When I'm blogging I like to ensure that the content, as it is published, is sent out to my audience beyond just my normal RSS subscribers and I find that Twitter is an effective way to do this.
In the middle of 2017 I decided to rebuild my blog as a static site because I like writing in Markdown and I wanted a way that I felt more in control of the content. And last year I decided that I would make it a proper static website using Azure Storage Static Sites and use Azure Pipelines to automate the deployment.
Because this process can take a minute or two to run and then a few more minutes for the CDN to be purged and the new content deployed, I often would forget to tweet my new post, or I'd be furiously refreshing my home page, cursing the CDN for not purging fast enough!
So I decided it was time to take another approach, it was time to automate this little task out of my life.
Now, I could write a bit of code and deploy it as an Azure Function, run it on a timer to check my RSS and then write some more code to do the tweet, but I really wanted something as simple as possible.
This lead me to look at Logic Apps, which are similar to functions but is a codeless solution.
Quick overview of Logic Apps
Logic Apps are an integration tool, allowing you to create a workflow that is triggered by an event in an external system.
There are dozens of triggers available:
You can connect to a system like SalesForce, listen for a new record to be created and then start a new workflow. This workflow can perform a bunch of tasks, from manipulating the data in the trigger to calling another external system:
And all of this can be done without writing a single line of code!
Listening to blog publishes
While it might be interesting to explore SalesForce to SAP integration without writing any code we're actually looking at our blog. For this I'm going to select the When a feed item is published RSS trigger:
And provide it with the URL for my RSS feed:
I'm leaving the default polling interval, while I'm not publishing every 3 minutes, it does mean that when I do publish it will be picked up pretty quickly.
Tweeting our post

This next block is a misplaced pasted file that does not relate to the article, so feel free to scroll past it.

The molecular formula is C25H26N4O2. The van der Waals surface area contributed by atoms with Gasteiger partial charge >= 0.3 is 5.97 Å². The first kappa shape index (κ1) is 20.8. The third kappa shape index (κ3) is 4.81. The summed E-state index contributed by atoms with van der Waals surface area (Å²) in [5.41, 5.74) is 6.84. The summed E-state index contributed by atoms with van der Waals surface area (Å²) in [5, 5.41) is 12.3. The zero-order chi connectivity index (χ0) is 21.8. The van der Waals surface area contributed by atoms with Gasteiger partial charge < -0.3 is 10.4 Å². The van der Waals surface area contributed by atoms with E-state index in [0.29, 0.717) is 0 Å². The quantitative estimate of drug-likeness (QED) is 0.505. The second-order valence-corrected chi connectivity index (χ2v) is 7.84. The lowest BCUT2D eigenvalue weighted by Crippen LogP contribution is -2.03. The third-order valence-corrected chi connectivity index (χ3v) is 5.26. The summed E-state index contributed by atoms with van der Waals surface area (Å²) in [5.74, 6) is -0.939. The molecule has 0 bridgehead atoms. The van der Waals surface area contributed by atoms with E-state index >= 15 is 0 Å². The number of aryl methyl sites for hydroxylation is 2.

Logic Apps is listening now to when new articles are published, it's time to do something with them.
Since an item in the feed could have multiple URLs associated to it we want to iterate over them. Thankfully there's an Action in Logic Apps for that called
For each. We have to give it something to loop over, so we'll provide the
Feed links content from the trigger, selected from the Dynamic content panel that appears:
Finally, we can provide the Action to run for each link, we'll use the Post a tweet Action (you'll need to authorise Logic Apps to access the Twitter account you plan to use) and put in some information:
Feed title is the title of the article and
Current item is the link from the loop.
And you're done, publish an article and it'll automatically tweet a tweet per link that was associated with the new article (which, in reality, will likely be one tweet)!
Improving our tweet
While we're creating a tweet to ensure that we get the broadest reach we probably want to put a hashtag or two in place, and a logical way to do this is to grab the tags that you've put on the post, after all, they are the keywords you'd expect people to look for. When the new item came from the Trigger the tags are an array of strings (eg:
[azureapril, azure, serverless, logicapps]), but we want to convert that into a set of hashtags that we can append to the tweet.
To do this we'll use the
Join Data Operation Action, which takes a collection, and performs a string join operation using the join tokens you provide. We'll add that before our loop so we can then use the dynamic content in our tweet:
The joiner that I'm using is
#, so a leading
followed by the
#, so that we would end up with a string like
azureapril #azure #serverless #logicapps. Then in the tweet we'll put a
# before the dynamic content so the first tag also becomes a hashtag. 😉
Scheduling a follow-up tweet
When a tweet goes out it's a point in time, a message that will be seen by the people who are looking at their feed then. But I want to try and hit both the audience who is online right now and a future audience.
To do this we can add another Action to our Logic App, Delay. Delay allows us to, well, delay the following steps of the Logic App by a pre-determined time period. Let's delay by 12 hours to hit the people who were most likely asleep when the initial one went out, and then run a new loop:
Because it's a new tweet we can adjust the message a little (I add 'ICYMI', short for 'In case you missed it').
And there we have it, with a few clicks in the Logic App designer we can create a Logic App that will automatically tweet, and schedule a future tweet, each time we publish an article to our blog.
Also, with a Logic App you can export it as JSON, I've done that if you want to get started quickly (just remember to update the RSS link and Twitter connection):
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